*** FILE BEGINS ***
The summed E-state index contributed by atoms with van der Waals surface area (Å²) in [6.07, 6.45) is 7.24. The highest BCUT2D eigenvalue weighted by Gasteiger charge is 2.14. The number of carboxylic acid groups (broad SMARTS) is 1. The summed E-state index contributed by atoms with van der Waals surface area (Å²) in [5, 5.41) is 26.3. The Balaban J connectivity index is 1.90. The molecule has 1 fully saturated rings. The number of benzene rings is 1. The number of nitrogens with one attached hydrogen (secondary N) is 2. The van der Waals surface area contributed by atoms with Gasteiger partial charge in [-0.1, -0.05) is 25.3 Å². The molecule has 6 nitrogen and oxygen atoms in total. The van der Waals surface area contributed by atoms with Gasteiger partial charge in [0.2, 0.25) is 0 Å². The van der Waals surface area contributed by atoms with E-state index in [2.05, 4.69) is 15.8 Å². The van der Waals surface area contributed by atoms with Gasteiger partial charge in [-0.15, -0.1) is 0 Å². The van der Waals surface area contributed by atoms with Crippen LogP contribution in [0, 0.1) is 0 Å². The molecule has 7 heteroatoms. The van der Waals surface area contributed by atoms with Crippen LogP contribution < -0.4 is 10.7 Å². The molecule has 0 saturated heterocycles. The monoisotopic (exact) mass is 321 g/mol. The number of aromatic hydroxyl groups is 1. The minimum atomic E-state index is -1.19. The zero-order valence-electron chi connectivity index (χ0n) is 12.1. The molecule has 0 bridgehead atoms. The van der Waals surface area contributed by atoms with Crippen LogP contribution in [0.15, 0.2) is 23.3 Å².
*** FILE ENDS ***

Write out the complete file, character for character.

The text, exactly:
The summed E-state index contributed by atoms with van der Waals surface area (Å²) in [6.07, 6.45) is 7.24. The highest BCUT2D eigenvalue weighted by Gasteiger charge is 2.14. The number of carboxylic acid groups (broad SMARTS) is 1. The summed E-state index contributed by atoms with van der Waals surface area (Å²) in [5, 5.41) is 26.3. The Balaban J connectivity index is 1.90. The molecule has 1 fully saturated rings. The number of benzene rings is 1. The number of nitrogens with one attached hydrogen (secondary N) is 2. The van der Waals surface area contributed by atoms with Gasteiger partial charge in [-0.1, -0.05) is 25.3 Å². The molecule has 6 nitrogen and oxygen atoms in total. The van der Waals surface area contributed by atoms with Gasteiger partial charge in [0.2, 0.25) is 0 Å². The van der Waals surface area contributed by atoms with E-state index in [2.05, 4.69) is 15.8 Å². The van der Waals surface area contributed by atoms with Gasteiger partial charge in [-0.15, -0.1) is 0 Å². The van der Waals surface area contributed by atoms with Crippen LogP contribution in [0, 0.1) is 0 Å². The molecule has 7 heteroatoms. The van der Waals surface area contributed by atoms with Crippen LogP contribution < -0.4 is 10.7 Å². The molecule has 0 saturated heterocycles. The monoisotopic (exact) mass is 321 g/mol. The number of aromatic hydroxyl groups is 1. The minimum atomic E-state index is -1.19. The zero-order valence-electron chi connectivity index (χ0n) is 12.1. The molecule has 0 bridgehead atoms. The van der Waals surface area contributed by atoms with Crippen LogP contribution in [0.15, 0.2) is 23.3 Å².